Broadband Subsidies for Community Anchor Institutions


Studies show that CAIs often cannot afford to purchase the broadband capacity they need to serve their communities. Policymakers can address CAIs’ financial constraints with direct subsidies to CAIs, encouraging them to work together in planning joint procurement of broadband services, and expediting review of consortium applications for funding that can yield cost savings.

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Recommendations for Action

Below are some recommended actions that support the goal of affordable high-capacity broadband services for all anchor institutions:

  • Policymakers at all levels of government should strive to collect better data on broadband deployment to, and adoption by, anchor institutions. This data can help identify broadband needs more precisely and target funds more efficiently. In particular, efforts should be made both to measure existing broadband capacity and to estimate the future broadband needs of anchor institutions, including the cost of both deployment and ongoing service.
  • The FCC should lower the amount of funding required of applicants to the Healthcare Connect Fund from 35 percent down to 15 percent, the amount required for the Rural Health Care pilot program.
  • The FCC can take more assertive action to enforce the “lowest corresponding price” rule in the E-rate program to make sure that broadband providers are not inflating their prices because of the E-rate discount.
  • By the end of 2016, the FCC should develop national pricing benchmarks for broadband services to ensure that schools and libraries in high-cost areas are able to purchase broadband offerings at rates that are reasonably comparable to similar offerings to schools and libraries in urban areas.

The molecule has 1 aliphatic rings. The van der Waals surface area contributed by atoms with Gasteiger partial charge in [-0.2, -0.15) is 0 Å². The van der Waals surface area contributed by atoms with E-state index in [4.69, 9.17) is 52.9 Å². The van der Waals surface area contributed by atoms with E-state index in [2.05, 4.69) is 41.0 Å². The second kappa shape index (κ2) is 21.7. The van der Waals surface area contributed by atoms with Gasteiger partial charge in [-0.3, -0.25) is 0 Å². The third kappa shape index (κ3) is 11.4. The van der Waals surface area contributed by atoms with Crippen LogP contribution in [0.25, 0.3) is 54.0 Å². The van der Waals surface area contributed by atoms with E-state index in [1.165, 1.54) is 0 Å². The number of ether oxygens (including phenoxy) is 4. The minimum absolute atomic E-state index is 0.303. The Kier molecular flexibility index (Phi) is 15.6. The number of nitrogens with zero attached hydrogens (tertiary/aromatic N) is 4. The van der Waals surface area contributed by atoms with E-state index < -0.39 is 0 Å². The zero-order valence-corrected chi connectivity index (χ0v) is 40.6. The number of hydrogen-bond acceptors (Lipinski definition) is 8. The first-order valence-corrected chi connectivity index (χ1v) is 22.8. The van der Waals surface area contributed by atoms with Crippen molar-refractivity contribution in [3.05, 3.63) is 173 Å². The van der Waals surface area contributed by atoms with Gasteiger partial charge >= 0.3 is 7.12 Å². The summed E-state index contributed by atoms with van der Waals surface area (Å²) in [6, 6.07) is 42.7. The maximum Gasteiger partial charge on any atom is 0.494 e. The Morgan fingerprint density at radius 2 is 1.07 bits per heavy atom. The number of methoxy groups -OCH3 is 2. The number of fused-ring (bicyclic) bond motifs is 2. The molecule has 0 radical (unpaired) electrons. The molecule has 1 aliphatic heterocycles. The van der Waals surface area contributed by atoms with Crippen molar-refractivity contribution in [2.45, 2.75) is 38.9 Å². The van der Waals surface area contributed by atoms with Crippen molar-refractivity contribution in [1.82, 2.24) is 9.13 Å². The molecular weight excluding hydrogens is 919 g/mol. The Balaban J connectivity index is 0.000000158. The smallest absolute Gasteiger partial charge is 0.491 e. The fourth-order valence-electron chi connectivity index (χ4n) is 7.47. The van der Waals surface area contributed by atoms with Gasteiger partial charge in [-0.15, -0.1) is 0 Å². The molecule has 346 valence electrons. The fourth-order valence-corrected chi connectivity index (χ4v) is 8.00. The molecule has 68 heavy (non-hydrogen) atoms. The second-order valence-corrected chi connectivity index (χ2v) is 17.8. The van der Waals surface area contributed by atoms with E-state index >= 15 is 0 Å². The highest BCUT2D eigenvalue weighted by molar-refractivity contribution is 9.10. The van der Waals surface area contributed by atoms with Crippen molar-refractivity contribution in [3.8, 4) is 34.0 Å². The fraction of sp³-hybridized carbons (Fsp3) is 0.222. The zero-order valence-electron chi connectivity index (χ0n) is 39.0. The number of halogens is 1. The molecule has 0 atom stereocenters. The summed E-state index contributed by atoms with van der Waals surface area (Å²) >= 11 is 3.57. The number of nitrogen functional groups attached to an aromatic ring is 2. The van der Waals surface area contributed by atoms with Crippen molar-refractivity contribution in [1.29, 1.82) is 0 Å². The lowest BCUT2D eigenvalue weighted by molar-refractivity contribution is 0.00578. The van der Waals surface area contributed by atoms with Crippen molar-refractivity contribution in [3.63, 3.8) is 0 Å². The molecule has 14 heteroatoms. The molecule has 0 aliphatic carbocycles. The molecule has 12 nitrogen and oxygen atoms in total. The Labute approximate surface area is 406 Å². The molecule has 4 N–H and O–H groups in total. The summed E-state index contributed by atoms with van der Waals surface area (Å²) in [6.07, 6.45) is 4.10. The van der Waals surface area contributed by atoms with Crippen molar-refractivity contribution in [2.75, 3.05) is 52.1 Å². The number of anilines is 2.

• If they have not done so already, states should establish their own programs to support anchor institutions’ broadband expenses either to supplement the federal programs or to support anchor institutions that do not receive federal subsidies. Those states that have already adopted such programs should modernize them to ensure they are designed to promote high-speed broadband connectivity that CAIs will need for the future.
  • States can reduce broadband expenditures by aggregating broadband traffic onto shared networks serving all government buildings and services, rather than encouraging separate and duplicative networks.
  • As in Utah, states can create or fund umbrella state entities to (1) procure, provision, and manage network facilities for anchor institutions, (2) offer technical assistance and other consulting services to anchor institutions to help them take advantage of the broadband services available to them, (3) help schools, libraries, and rural health care providers apply for federal universal service funding, and (4) obtain the best pricing via aggregated demand.
  • States should take advantage of the FCC’s offer to provide an additional 10 percent of E-rate funding by considering special construction projects to deploy high-speed fiber connections to schools and libraries.
  • Policymakers should encourage competition among broadband providers and should look favorably   on new entrants into the broadband marketplace. More competition should result in more widespread broadband availability and lower prices.

Examples/Case Studies

2016 California Teleconnect Fund (CTF) Website
2016 Wisconsin's Technology for Educational Achievement (TEACH) program Website
2016 Missouri's MoBroadbandNow Website
2016 nDanville Fiber Project in Virginia Website